8. They value health greatly. Most often it is evident that the attitude toward health is not exclusive to the teeth. Factors like diet and willingness to put in the effort for oral health is very intentional. If you ponder on it, the same things that lead to diabetes and obesity aren’t good for teeth. Not to mention good oral health has implications on systemic health, specifically oral inflammation with gingivitis and periodontal disease. Did I mention the importance of flossing?
  9. They take a pride and ownership in their high level of health. Usually folks with healthy teeth know it. If something goes wrong, it is most likely something they can not control like a bite issue or an accident, but they are eager to consider correcting it.

 

 

Yes, this seems picky and even daunting! No wonder finding a smile full of perfect teeth is rare, perhaps less than 1% of the population! Blessed are those that don’t have “sins of their youth” (cavities, etc. from childhood) or previous dentistry to maintain (which takes even more effort)-- but I see plenty of folks who pick up these habits and attitudes that have not had them their whole life and they are (with a little help from a good dentist), indeed perfect. The practice of dentistry is a paradox. We dentists might be seen as folks that make our living “fixing” all the problems that arise, but at the same time we are highly motivated to encourage prevention and play defense against disease. Why? Because health is beautiful and exciting. Also, in a perfect dental practice, we would be working in a healthy m

outh solving the riddle of restoring back the factors that people can not control. We find when these owners of a perfect healthy mouth rarely need our care, it is met with their welcome and our achieving great outcomes together is easy.

Value of Continuing Education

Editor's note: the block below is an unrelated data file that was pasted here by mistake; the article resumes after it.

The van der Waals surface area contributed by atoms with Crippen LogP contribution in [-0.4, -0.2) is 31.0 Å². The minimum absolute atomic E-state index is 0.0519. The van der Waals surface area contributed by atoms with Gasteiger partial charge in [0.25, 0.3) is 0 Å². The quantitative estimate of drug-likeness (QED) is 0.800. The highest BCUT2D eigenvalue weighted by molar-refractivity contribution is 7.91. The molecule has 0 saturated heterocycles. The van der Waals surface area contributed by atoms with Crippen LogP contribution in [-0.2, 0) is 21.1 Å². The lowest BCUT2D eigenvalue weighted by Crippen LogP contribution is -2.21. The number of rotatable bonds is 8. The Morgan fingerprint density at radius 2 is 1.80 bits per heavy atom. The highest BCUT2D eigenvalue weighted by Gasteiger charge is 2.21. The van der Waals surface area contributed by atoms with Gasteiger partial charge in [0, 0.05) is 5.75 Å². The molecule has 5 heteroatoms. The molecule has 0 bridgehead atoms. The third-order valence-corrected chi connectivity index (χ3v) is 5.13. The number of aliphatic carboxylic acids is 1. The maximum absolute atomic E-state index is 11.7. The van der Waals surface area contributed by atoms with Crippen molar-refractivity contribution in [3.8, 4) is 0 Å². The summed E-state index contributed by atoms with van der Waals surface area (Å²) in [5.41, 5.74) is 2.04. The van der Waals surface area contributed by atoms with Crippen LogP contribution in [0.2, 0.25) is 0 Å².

Tanner Study ClubI want to share a story about learning.

Eleven years ago, immediately after graduating from dental school I did what every dentist does-- because they have to-- and joined up in the local dental society. I went to the North Carolina dental meeting and sat through the continuing education lectures. After each slideshow, each lecture I found myself walking away with a "pearl" or two of useful information. It was nice to learn about a new material (the lectures in these venues are usually sponsored by manufactures) or perhaps a glimmer about something bigger that your average Dr. Joe could do more of in the dental practice, but I knew more was out there!

A bit disenchanted, I began to look to accomplished mentors and dentists that I admired to help define how the care and services in my practice could be improved. What I learned was that there was a whole world out there of very talented dentists that where dedicated to a lifetime of continued learning. Then in that first year of dental practice, a blessing crossed my path. Our local periodontist, Dr. Ron Nason, invited me to come with him and several other young dentists to the L.D. Pankey Institute in Key Biscayne, Florida. Little did I know that on that trip I would foster some of my greatest friendships and collegial relationships and begin a journey in dentistry that defines my attitude toward delivering dental care. After a week of intensive study in Florida, my eyes were opened. The elements of a completely different paradigm of dentistry (and life) were laid out before me.

In the years that followed, and now still, I find myself spending many days a year learning (and now teaching) comprehensive dentistry. While the state dental board requires 16 hours of continuing education a year, it is not uncommon for me and my dental team to amass well over 150 hours. As I worked my way through the continuum at Pankey, I developed a relationship with my mentor, Dr. Todd Davis, who practices in Atlanta. Since 2005, I have returned twice a year to a study club held in Todd's Buckhead restorative practice facilitated byTodd's mentor and renowned master dentist, Dr. Richard Green. As the years past, Todd started traveling up to Gastonia a couple of times a year-- on each of these trips he keeps me and my team on our toes and accountable for the learning goals I set with he and Dr. Green in our bi-annual weekend meetings.